As far as matches go, this was about as regulation as they come. Spain unsurprisingly dominated possession for the whole match on their way to a 1-0 victory over the Olyroos.
Spain had 74 per cent at full time, and for much of the game their possession was futile, unable to break down an Australian backline that was willing to absorb wave after wave of pressure.
But pressure can only be withstood for so long before it causes cracks. It took 80 minutes and a glancing header, but the pressure finally got to the Australian defence, and they cracked.
Real Madrid’s Marco Asensio, who was brilliant for the 25 minutes he was on the pitch, delivered a well-weighted cross into the area from the right flank, and, rising above Kye Rowles was Spanish captain Mikel Oyarzabal, who’s glancing header broke the deadlock and gifted Spain a crucial three points.
Australia had been resigned to defending for the whole game. They gifted Spain possession right from the start of the match. But, defending in a 4-4-2 shape, the Olyroos were able to marry up the perfect mix of pressing and sitting deep that forced Spain into playing down the flanks or launching long-balls, both uncharacteristic of any Spanish side.
And for the first half, and much of the second, this appeared to be a winning (or drawing) formula, as Spain were limited to a series of half chances, such as Oyarzabal’s strike against the bar, that never really tested Thomas Glover in the Australian goal.
When it came to chance creation for Australia, Daniel Arzani had two bursts in behind the Spanish defence in the first half, but his cutback was met by Spanish defenders rather than Australian attackers, and the Olyroos were consigned back to absorbing pressure.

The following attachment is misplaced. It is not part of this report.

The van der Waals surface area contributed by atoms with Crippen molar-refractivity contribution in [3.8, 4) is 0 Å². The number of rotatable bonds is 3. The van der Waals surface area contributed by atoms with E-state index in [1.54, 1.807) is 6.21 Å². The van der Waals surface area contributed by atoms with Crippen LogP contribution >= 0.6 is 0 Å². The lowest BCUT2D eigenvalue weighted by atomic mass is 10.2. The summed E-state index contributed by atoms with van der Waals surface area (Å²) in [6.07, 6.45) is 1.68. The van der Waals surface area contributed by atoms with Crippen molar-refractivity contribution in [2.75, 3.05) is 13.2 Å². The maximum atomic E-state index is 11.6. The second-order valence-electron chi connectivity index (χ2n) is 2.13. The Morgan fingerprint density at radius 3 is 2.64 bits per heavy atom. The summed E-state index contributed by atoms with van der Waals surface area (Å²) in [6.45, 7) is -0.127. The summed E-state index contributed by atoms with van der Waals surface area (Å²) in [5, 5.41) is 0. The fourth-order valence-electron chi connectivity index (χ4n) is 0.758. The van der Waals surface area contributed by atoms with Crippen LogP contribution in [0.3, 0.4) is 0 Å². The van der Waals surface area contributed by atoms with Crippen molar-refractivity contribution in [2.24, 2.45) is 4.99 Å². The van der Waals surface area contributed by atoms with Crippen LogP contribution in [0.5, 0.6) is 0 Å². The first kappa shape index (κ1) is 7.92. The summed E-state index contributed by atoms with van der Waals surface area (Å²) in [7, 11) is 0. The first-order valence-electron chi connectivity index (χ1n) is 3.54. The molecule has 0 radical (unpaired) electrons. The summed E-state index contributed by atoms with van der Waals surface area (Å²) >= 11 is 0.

At the heart of Spain’s brilliance in possession was Pedri, who was equally brilliant defensively as he was offensively, winning one tackle and three interceptions to partner with an 81% pass accuracy. It was Pedri’s game, and everyone else was just playing it.
Another standout player for Spain was left-back, Marc Cucurella, who whirred his way down the left flank for the whole match, hair bobbing along behind him as he nullified Australian attacks and then quickly bombed forward to offer an extra dimension to the Spanish attack.
Equally as brilliant was Cucurella’s opposite man, Nathaniel Atkinson, who was defensively superb. Winning three tackles, blocking one shot and producing two clearances while also winning five of his nine duels.
It was yet again another stellar performance for Atkinson, and for all of Australia’s starting defence. They were brilliant in their organisation and positioning and desperate in their cover defence, combining for three blocks, seven interceptions and 16 clearances between them. Unfortunately for this quartet and substitute defender Rowles, their efforts were not enough and the quality and skill of the Spanish side, which featured several La Liga stars.
It was a valiant defensive effort by the Olyroos, and their ability to tactically restrict a very creative Spanish side for 80 minutes, forcing them into long-balls and limiting the influence of Pedri and Dani Olmo, should be seen as a massive plus for the Olyroos and Australian supporters alike.
In the end it was not another historic night for the Australians, instead it can be seen as a learning curve for the rest of the tournament.
Both sides are now in pole position to progress out of their group and will now turn their focus to their final group matches, against Argentina and Egypt respectively.